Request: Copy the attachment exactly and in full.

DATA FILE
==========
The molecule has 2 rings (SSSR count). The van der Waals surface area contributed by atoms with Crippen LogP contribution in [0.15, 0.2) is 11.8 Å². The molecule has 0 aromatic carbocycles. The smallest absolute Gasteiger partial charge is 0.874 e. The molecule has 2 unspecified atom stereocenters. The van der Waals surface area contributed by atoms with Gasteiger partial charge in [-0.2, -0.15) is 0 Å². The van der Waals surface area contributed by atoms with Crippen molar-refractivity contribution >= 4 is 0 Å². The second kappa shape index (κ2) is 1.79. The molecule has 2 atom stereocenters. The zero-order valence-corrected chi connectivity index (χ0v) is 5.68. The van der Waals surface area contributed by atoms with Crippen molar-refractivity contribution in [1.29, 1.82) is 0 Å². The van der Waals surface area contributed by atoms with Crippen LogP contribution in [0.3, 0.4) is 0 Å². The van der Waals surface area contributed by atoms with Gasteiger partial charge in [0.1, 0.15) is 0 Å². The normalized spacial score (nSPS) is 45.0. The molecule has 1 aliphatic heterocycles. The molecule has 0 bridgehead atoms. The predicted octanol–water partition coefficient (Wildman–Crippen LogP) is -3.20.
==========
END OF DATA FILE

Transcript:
The molecule has 2 rings (SSSR count). The van der Waals surface area contributed by atoms with Crippen LogP contribution in [0.15, 0.2) is 11.8 Å². The molecule has 0 aromatic carbocycles. The smallest absolute Gasteiger partial charge is 0.874 e. The molecule has 2 unspecified atom stereocenters. The van der Waals surface area contributed by atoms with Gasteiger partial charge in [-0.2, -0.15) is 0 Å². The van der Waals surface area contributed by atoms with Crippen molar-refractivity contribution >= 4 is 0 Å². The second kappa shape index (κ2) is 1.79. The molecule has 2 atom stereocenters. The zero-order valence-corrected chi connectivity index (χ0v) is 5.68. The van der Waals surface area contributed by atoms with Crippen molar-refractivity contribution in [1.29, 1.82) is 0 Å². The van der Waals surface area contributed by atoms with Crippen LogP contribution in [0.3, 0.4) is 0 Å². The van der Waals surface area contributed by atoms with Gasteiger partial charge in [0.1, 0.15) is 0 Å². The normalized spacial score (nSPS) is 45.0. The molecule has 1 aliphatic heterocycles. The molecule has 0 bridgehead atoms. The predicted octanol–water partition coefficient (Wildman–Crippen LogP) is -3.20.